The On Deck Circle

Baseball History, Commentary and Analysis

My Inner-Circle Hall of Fame Choices

Over at Baseball Past and Present, Graham Womack is conducting a fun and interesting survey of who his readers believe are the best of the best, regarding baseball’s Hall of Fame.  He is calling it the Inner Circle project.  If you click on the link, you’ll find access to a ballot which includes players currently in the Hall of Fame.  Our challenge is to choose just 50 of them (and it has to be exactly 50) who theoretically make up the core of the Hall of Fame.

English: Original title: "Plenty of baseh...

English: Original title: “Plenty of basehits in these bats” Original description: Washington D.C., July 7. A million dollar base-ball flesh is represented in these sluggers of the two All- Star Teams which met in the 1937 game at Griffith Stadium today. Left to right: Lou Gehrig, Joe Cronin, Bill Dickey, Joe DiMaggio, Charlie Gehringer, Jimmie Foxx, and Hank Greenberg, 7/7/37 (Photo credit: Wikipedia)

I submitted my ballot a couple of days ago, and decided to share it with all of you today.  I have to admit that I found it very challenging to restrict my list to just 50 players.  In my initial run through of the ballot, I checked off 65 names, and it was very difficult to decide which 15 players to knock off my list.

I suspect that somewhere around 30-40 players will appear on just about everyone’s ballot, but I anticipate some disagreement, perhaps a great deal, regarding the final 10 or so choices.

I decided to just list my choices without explanation, but I will be interested to hear which players you would have included or rejected compared to my ballot.

So here’s my list, as they appeared on the ballot:

1)  Al Kaline

2)  Babe Ruth

3)  Bob Feller

4)  Cal Ripkin

5)  Carl Yastrzemski

6)  Carlton Fisk

7)  Charlie Gehringer

8)  Christy Mathewson

9)  Cy Young

10) Duke Snider

11) Eddie Collins

12) Eddie Mathews

13) Eddie Murray

14) Frank Robinson

15) Gary Carter

16) George Brett

17) Hank Aaron

18) Harmon Killebrew

19) Honus Wagner

20) Jackie Robinson

21) Jimmie Foxx

22) Joe DiMaggio

23) Joe Morgan

24) Johnny Bench

25) Lefty Grove

26) Lou Gehrig

27) Mel Ott

28) Mickey Mantle

29) Mike Schmidt

30) Nap Lajoie

31) Paul Waner

32) Pete Alexander

33) Reggie Jackson

34) Rickey Henderson

35) Rod Carew

36) Rogers Hornsby

37) Sandy Koufax

38) Stan Musial

39) Steve Carlton

40) Ted Williams

41) Tom Seaver

42) Tony Gwynn

43) Tris Speaker

44) Ty Cobb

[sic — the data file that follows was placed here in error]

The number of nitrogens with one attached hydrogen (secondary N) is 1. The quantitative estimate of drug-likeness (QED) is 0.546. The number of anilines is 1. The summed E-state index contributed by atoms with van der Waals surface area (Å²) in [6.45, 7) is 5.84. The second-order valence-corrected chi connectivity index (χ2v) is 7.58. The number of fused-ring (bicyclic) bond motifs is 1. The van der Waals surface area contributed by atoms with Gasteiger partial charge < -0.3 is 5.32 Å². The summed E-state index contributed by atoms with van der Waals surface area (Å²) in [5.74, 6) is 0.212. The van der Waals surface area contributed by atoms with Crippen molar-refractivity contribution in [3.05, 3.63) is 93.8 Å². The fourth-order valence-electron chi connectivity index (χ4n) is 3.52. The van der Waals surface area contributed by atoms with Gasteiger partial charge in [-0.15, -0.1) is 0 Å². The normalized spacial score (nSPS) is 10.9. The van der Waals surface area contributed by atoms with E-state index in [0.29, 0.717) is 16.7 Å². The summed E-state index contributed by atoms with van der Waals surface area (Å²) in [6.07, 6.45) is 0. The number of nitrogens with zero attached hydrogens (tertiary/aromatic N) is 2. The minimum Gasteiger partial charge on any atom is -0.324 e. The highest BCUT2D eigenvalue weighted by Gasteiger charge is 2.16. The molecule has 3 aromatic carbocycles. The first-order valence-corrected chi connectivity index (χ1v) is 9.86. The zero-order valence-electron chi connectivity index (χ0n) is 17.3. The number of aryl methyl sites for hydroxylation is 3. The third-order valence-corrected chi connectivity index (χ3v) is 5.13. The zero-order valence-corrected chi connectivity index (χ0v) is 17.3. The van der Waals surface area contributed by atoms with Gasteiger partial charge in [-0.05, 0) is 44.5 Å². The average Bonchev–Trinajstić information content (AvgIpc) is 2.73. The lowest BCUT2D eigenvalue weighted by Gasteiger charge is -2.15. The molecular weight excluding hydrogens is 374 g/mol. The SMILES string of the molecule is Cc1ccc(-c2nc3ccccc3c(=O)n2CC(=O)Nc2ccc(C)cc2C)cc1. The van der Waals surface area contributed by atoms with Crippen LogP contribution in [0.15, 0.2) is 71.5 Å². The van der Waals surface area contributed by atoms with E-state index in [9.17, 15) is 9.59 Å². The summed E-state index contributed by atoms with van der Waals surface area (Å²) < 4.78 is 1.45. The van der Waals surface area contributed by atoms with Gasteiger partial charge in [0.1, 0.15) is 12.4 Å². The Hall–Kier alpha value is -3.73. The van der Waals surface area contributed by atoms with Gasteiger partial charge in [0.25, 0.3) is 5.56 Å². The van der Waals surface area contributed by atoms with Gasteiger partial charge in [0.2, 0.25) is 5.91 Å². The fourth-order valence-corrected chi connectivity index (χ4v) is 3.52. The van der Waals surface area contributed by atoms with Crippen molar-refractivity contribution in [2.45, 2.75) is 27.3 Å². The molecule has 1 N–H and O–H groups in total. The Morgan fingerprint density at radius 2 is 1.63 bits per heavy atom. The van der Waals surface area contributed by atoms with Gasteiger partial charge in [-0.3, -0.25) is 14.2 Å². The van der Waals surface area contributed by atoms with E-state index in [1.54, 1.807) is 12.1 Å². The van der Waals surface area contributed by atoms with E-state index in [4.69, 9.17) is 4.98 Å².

45) Wade Boggs

46) Walter Johnson

47) Warren Spahn

48) Willie Mays

49) Willie McCovey

50) Yogi Berra

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7 thoughts on “My Inner-Circle Hall of Fame Choices

  1. Pingback: The Sports PhD

  2. I submitted a list as well, and we have a pretty significant overlap. One guy we agree upon who I think a lot of people overlook is Willie McCovey. That stretch from ’68 to ’70 doesn’t have any holes in it.

    • And hell, they named a cove after him out in San Fran bay. How many guys can say that?
      Hitting 521 while playing the majority of your home games at Candlestick in an era favorable to pitchers ain’t too shabby either.

  3. Kevin Graham on said:

    What….no Rabbit Maranville?
    I voted as well but did not think to keep a list of who I picked. I would guess that at least 40 of our choices match. I do know that Al Kaline was not one of my choices.
    Kevin

    • I was on the fence with Kaline, but ultimately went with my gut. So many great players to choose from, but yeah, the top 40 will probably be pretty consistent across the board. Looking forward to the final results.

      • Kaline in but Clemente out?

      • I really don’t see all that much difference between the two: Kaline – WAR: 87.4, OPS+: 134, Hits: 3,007, Home Runs: 399, and a large bagful of Gold Gloves. Clemente – WAR: 89.8, OPS+: 130, Hits, 3,000, Home Runs: 240, and a similarly large bagful of Gold Gloves. Kaline drove in over 100 runs 3 times, and scored over a hundred twice. Clemente drove in over a hundred runs twice, and scored over a hundred three times.
        Clemente finished in the top ten in MVP voting eight times; Kaline finished in the top ten in MVP voting nine times. They were contemporaries of one another, and each played their entire careers with one team. They were each icons to their home-town fans.
        To me, it basically comes down to personal preference. I guess I’m just more of a Kaline guy than a Clemente guy. But I think either one is a defensible pick.

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